15. 15. 15 www.geant.org Session 2(III): Software Architectures • Outsourcing service Management architecture in FUNET (Asko Hakala, FUNET): • Everything is done using Ansible and Jinja2. Configuration stored in YAML files. • They can configure the routers before sending them. Everything quite standard. • Fully automated. • Important to test before running and have git up-to-date. • Separated customer management server. • The initial configuration is done via a 4G OOB.
  16. 16. 16 www.geant.org • CNaaS dashboard with HTTP and DNS measurements with Linux namespaces (Tsotne Gozalishvili, GRENA) • Monitoring probe in the fixed network. Box that connects to the network. • They visualize results from perfSONAR measurements with the ELK stack. • Several dashboards, like for DNS test results, VLAN status, etc. • WiFiMon: Overview & Summary of Y1 Activities (Nikos Kostopoulos, GRNET/NTUA) • Monitoring probe in the WiFi network. Raspberry Pi devices. • It monitors the performance from the perspective of end users. • Correlating accounting data from RADIUS and performance data from users. • WiFiMon service planned to be released in 2020. Session 3: Monitoring of the Outsourced Networks (I)
  17. 17. 17 www.geant.org Session 3: Monitoring of the Outsourced Networks (II) • Monitoring and alert aggregation (Morten Brekkevold, UNINETT): • Network Monitoring toolkit for campuses since 2006  NAV for CNaaS monitoring. • NAV is not multi-tenant one instance per customer. • Need for SSO support. • They built an aggregator. Developed by students. • Requirements defined by UNINETT.
  18. 18. 18 www.geant.org Session 4: Technical Solutions for Network Management (I) ● NMaaS as a platform for management service outsourcing (Lukasz Lopatowski, PSNC) ● Kubernetes/docker platform for providing per-tenant management apps. ● Suitable for small NRENs and other teams in the GÉANT project. ● Options: supported by GÉANT or NREN deploys its own instance. ● Portfolio: Oxidized, LibreNMS, NAV, Prometheus, Grafana. PerfSONAR soon.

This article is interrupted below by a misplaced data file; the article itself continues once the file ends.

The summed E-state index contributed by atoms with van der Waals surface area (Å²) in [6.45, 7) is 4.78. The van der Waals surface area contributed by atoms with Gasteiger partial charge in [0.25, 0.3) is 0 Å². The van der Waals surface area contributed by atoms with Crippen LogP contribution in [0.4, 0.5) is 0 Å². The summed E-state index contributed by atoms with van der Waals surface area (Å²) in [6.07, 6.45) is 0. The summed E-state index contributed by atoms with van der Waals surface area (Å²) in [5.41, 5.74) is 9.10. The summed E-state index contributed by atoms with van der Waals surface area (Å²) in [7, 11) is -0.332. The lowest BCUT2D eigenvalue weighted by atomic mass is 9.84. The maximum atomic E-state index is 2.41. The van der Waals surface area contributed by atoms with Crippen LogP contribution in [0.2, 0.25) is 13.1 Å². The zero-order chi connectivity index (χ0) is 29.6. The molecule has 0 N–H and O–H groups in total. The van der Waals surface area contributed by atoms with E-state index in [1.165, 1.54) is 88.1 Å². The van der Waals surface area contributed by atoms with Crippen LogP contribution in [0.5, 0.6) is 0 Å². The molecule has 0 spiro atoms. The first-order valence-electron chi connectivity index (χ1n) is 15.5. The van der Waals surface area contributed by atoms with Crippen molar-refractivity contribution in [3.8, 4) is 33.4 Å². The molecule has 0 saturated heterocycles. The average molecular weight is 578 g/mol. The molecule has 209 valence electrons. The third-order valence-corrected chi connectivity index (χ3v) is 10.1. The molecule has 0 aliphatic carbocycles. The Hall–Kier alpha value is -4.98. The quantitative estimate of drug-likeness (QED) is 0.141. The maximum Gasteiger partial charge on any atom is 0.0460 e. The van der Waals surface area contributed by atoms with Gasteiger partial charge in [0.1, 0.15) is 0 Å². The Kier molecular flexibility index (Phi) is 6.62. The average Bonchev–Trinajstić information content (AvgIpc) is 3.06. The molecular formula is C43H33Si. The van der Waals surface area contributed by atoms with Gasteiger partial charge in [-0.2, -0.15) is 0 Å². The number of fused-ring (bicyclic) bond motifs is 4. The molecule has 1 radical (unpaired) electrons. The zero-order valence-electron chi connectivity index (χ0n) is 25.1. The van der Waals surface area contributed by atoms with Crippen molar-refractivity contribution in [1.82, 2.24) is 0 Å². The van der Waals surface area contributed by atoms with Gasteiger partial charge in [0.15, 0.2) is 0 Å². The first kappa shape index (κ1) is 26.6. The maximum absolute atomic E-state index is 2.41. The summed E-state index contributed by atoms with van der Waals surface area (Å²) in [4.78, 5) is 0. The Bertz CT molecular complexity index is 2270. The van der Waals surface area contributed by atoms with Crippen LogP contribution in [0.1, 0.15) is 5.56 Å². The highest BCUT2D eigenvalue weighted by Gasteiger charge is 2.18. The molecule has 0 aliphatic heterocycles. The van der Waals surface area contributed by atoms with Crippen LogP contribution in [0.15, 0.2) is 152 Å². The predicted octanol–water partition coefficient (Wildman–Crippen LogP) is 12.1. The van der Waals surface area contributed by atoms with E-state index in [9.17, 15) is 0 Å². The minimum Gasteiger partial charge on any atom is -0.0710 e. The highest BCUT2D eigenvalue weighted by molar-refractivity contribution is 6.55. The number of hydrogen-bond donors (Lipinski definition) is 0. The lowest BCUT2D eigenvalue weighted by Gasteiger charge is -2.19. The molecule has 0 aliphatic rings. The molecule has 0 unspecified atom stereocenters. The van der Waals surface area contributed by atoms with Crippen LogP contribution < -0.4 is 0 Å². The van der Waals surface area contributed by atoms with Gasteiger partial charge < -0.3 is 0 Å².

19. 19. 19 www.geant.org Session 4: Technical Solutions for Network Management (II) ● RENATER's White Box CPE in Normandy Regional network (Xavier Jeanin, RENATER) ● RARE: Router for Academia, Research and Education ● Features developed: IPv4, IPv6, MPLS, SR-MPLS, L3VPN, XConnect, VPLS, EVPN, 6VPE ● No SNMP, but streaming telemetry ● White boxes: ● Switch/router manufactured from commodity components that allows different Network Operating Systems (NOS) to be run on the same piece of hardware (Dell VEP 4600 servers, FRRouting) ● Initially designed for data centre use. ● Use case in the Normandy Regional network, for school CPE routers. ● Features: BGP peering, IGP, VLAN, Logical interface, VRF lite, management (SSH, Syslog, SNMPv2) and security (line-rate IPv4/IPv6 L3 ACLs, Broadcast storm protection) ● Ansible based automation
  20. 20. 20 www.geant.org Some Conclusions (I) ● NRENs are pushed to offer CNaaS services, without increasing the number of employees: ● The use of automation is key to allow these services to grow. ● Some NRENs are also outsourcing some functions to offer CNaaS services. ● Services can differ from NREN to NREN, there’s no single approach: CNaaS, e-Schools, WiFi2020, management of CPEs… ● User groups define the functionalities of a service - a service can differ per user group inside the same NREN.
  21. 21. 21 www.geant.org Some Conclusions (II) ● What can the GÉANT project do? ● Sharing information is important: organise more meetings to share stories and how-to guides. ● Having a set of recommendations to create Service Definition documents is useful. ● Contributions from multiple people (including students' work) is managed through fully integrated CI/CD (Continuous Integration/Continuous Delivery), code audits, well defined and regularly executed tests. ● Kubernetes/docker based multi-tenant app provisioning seems to be the way forward (NMaaS). ● A very lightweight perfSONAR (on rPi) for monitoring boxes could be useful, perhaps integrated with WiFiMon on the same device.
  22. 22. Thank you www.geant.org Any questions? © GÉANT Association on behalf of the GN4 Phase 3 project (GN4-3). The research leading to these results has received funding from the European Union’s Horizon 2020 research and innovation programme under Grant Agreement No. 856726 (GN4-3).